STRATEGY & TECH | Highlights – June 2020

Digital Transformation Comes Down to Talent in 4 Key Areas

Over the years we’ve participated in, advised on, or studied hundreds of digital transformations. In doing so, we’ve gained a perspective on just how difficult true digital transformation really is and what it takes to succeed. Digital transformation is not for the faint of heart — the unfortunate reality is that, to date, many such efforts, like transformation programs in general, have failed.

Success requires bringing together and coordinating a far greater range of effort than most leaders appreciate. A poor showing in any one of four inter-related domains — technology, data, process, or organizational change capability — can scuttle an otherwise well-conceived transformation. The really important stuff, from creating and communicating a compelling vision, to crafting a plan and adjusting it on the fly, to slogging through the details, is all about people.

More than anything else, digital transformation requires talent. Indeed, assembling the right team of technology, data, and process people who can work together — with a strong leader who can bring about change — may be the single most important step that a company contemplating digital transformation can take. Of course, even the best talent does not guarantee success. But a lack of it almost guarantees failure.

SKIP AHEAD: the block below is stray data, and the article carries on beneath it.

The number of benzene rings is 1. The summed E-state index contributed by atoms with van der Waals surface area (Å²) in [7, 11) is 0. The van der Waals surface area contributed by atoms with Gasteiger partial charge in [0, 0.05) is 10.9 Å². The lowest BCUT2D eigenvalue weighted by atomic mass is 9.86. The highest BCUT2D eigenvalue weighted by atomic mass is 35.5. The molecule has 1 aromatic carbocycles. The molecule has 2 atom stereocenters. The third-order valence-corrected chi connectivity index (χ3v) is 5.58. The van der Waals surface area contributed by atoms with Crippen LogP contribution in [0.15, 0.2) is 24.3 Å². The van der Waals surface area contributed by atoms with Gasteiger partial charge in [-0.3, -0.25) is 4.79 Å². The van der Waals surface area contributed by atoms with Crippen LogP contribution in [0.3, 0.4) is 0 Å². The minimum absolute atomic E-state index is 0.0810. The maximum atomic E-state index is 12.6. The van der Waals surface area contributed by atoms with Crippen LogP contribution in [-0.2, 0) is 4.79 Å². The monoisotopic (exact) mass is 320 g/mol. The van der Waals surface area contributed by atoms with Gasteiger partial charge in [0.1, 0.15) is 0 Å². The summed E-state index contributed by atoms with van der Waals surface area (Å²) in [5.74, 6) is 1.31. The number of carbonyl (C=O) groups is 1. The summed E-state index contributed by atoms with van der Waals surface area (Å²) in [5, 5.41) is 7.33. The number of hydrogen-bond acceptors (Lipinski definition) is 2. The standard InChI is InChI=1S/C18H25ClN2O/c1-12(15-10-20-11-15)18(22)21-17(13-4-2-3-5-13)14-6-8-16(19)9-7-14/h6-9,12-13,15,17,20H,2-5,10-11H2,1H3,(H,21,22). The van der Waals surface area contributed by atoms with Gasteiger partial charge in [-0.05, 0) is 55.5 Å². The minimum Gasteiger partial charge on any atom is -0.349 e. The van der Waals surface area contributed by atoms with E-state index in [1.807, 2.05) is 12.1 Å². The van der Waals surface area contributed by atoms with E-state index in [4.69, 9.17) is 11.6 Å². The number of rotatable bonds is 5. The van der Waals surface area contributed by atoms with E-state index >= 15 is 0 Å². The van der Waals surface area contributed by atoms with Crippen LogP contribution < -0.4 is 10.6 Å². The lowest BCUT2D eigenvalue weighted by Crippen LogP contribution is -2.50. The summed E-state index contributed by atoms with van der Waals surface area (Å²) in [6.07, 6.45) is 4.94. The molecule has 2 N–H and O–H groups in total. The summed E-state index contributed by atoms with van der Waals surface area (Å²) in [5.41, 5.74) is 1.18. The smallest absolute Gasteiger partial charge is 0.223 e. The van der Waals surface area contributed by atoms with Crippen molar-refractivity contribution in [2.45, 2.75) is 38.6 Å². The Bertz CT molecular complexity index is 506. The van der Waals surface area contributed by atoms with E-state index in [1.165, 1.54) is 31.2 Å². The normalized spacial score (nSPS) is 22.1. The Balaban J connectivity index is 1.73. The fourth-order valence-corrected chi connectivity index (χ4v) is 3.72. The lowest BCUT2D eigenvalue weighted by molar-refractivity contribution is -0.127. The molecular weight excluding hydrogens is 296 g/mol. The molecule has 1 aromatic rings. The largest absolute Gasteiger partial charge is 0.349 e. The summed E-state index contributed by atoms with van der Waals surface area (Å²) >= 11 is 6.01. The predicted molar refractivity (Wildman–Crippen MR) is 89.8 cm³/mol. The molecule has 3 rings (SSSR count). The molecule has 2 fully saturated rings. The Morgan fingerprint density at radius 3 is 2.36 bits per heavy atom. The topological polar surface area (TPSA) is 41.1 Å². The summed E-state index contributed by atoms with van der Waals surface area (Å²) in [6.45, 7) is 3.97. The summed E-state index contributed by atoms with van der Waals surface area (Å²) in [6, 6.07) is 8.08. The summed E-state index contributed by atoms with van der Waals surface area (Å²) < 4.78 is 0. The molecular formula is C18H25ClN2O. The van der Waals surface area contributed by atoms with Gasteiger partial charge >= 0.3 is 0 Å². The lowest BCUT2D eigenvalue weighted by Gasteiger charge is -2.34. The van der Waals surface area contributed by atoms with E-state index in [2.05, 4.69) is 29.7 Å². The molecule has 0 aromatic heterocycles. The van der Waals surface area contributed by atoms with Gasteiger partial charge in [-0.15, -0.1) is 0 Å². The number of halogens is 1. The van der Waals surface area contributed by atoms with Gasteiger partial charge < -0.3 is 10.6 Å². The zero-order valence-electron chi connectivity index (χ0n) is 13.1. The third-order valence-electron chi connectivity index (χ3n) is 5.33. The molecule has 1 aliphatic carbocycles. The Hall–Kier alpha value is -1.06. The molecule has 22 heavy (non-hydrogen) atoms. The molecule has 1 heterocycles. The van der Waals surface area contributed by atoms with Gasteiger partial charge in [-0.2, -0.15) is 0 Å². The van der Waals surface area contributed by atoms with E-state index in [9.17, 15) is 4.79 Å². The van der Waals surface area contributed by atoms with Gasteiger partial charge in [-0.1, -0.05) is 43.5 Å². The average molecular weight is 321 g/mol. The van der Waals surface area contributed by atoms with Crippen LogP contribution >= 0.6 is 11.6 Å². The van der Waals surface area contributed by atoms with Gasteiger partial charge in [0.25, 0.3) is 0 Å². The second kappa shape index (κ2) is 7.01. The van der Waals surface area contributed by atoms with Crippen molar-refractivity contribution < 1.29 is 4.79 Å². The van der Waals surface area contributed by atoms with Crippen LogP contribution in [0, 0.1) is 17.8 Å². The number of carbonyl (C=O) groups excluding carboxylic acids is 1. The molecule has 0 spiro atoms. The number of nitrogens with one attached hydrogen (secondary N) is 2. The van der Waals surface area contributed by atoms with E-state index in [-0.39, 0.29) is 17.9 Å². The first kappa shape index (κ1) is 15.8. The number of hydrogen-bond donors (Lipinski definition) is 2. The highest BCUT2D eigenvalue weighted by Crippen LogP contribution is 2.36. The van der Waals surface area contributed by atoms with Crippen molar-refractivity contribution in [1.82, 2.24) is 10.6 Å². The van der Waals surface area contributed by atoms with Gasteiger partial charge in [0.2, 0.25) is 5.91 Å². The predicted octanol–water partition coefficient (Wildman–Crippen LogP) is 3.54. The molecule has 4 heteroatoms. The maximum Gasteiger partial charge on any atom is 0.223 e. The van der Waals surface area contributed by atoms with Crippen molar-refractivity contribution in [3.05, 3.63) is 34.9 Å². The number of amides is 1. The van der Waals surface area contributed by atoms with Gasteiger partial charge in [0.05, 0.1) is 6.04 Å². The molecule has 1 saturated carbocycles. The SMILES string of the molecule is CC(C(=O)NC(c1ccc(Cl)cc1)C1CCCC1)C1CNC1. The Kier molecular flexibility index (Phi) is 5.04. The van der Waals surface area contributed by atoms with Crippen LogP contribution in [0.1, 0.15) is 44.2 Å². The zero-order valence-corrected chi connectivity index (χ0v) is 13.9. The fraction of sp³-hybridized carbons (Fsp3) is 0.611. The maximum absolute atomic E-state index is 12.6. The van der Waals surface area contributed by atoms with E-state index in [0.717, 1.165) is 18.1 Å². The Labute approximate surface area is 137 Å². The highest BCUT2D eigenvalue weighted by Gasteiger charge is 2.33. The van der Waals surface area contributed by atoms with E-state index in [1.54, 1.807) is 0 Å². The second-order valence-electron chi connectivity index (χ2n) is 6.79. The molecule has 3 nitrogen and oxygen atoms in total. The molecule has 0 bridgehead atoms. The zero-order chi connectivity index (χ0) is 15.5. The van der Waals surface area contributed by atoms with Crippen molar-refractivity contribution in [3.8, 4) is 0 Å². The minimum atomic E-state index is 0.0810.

Let’s explore the talent needed in each of the four domains in turn...

Source: Harvard Business Review



How Small Businesses Can Embrace Digital Transformation

Digital transformation has been one of the most talked-about topics in business the past couple of years, and for good reason. A way for companies to leverage innovative new technologies to significantly reduce costs and improve operations, performance, safety and, ultimately, their bottom line sounds like a must-have for all businesses.

While many of these stories center around large companies (because they can cite larger gains given their size, and they often invest in the latest technologies), I believe small and medium-sized manufacturers need to realize they, too, can use digital transformation technologies to realize tremendous benefits.

My company did just that, and we are a family owned, 60-employee, almost 70-year-old, small- to medium-size business in the manufacturing industry. In fact, through digital transformation, we were able to achieve significant improvements in the efficiency of our manufacturing shop floor, returns and sales quote-to-close ratios — and those are just our first-round results.

So if you are a small to medium-sized manufacturer and you think digital transformation is only for the bigger corporations, it’s time to think again. I learned a few lessons along the way that I believe can help other small businesses get started on their own digital transformations...

Source: Forbes



When Digital Transformation Is The Only Way

Manufacturers have long relied on advanced digital technologies that enable remote monitoring and assistance to protect workers in 4D — dull, dirty, dangerous and distant — environments. While no one expected this would one day include the effects of a healthcare crisis, it’s more important than ever today to remotely execute tasks that keep essential facilities operational while also protecting workers.

Confronted with the harsh realities of fewer employees able to work in the traditional hands-on manner, companies have been forced to adopt newer, better and more productive methods — remote and virtual technology tools — and will never look back.

In the industrial manufacturing world, this has certainly proven true. Here, digital transformation has always been about automating manual tasks, enabling access to information, using analytics to drive decision-making and upskilling the workforce — all powerful tools to enable remote work.

Let’s look at some examples...

Source: Forbes